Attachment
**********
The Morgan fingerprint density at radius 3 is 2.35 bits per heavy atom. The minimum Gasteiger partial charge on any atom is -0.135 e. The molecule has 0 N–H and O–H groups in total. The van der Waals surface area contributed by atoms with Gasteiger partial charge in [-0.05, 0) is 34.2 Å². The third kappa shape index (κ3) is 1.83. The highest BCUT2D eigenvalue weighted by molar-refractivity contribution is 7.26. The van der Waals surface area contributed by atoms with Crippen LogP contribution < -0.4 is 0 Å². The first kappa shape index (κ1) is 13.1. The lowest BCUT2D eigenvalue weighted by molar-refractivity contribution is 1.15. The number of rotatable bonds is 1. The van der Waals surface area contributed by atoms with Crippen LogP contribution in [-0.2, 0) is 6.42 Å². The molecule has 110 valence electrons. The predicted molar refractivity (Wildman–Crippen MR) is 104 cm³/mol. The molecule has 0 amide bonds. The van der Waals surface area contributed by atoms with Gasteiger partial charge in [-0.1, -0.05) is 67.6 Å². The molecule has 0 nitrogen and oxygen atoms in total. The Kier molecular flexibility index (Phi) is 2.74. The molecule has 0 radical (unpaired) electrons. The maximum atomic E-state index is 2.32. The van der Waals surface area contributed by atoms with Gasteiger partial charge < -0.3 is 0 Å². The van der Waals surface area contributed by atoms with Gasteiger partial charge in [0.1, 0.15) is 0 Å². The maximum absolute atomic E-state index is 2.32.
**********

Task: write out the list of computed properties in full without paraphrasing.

The Morgan fingerprint density at radius 3 is 2.35 bits per heavy atom. The minimum Gasteiger partial charge on any atom is -0.135 e. The molecule has 0 N–H and O–H groups in total. The van der Waals surface area contributed by atoms with Gasteiger partial charge in [-0.05, 0) is 34.2 Å². The third kappa shape index (κ3) is 1.83. The highest BCUT2D eigenvalue weighted by molar-refractivity contribution is 7.26. The van der Waals surface area contributed by atoms with Crippen LogP contribution < -0.4 is 0 Å². The first kappa shape index (κ1) is 13.1. The lowest BCUT2D eigenvalue weighted by molar-refractivity contribution is 1.15. The number of rotatable bonds is 1. The van der Waals surface area contributed by atoms with Crippen LogP contribution in [-0.2, 0) is 6.42 Å². The molecule has 110 valence electrons. The predicted molar refractivity (Wildman–Crippen MR) is 104 cm³/mol. The molecule has 0 amide bonds. The van der Waals surface area contributed by atoms with Gasteiger partial charge in [-0.1, -0.05) is 67.6 Å². The molecule has 0 nitrogen and oxygen atoms in total. The Kier molecular flexibility index (Phi) is 2.74. The molecule has 0 radical (unpaired) electrons. The maximum atomic E-state index is 2.32. The van der Waals surface area contributed by atoms with Gasteiger partial charge < -0.3 is 0 Å². The van der Waals surface area contributed by atoms with Gasteiger partial charge in [0.1, 0.15) is 0 Å². The maximum absolute atomic E-state index is 2.32.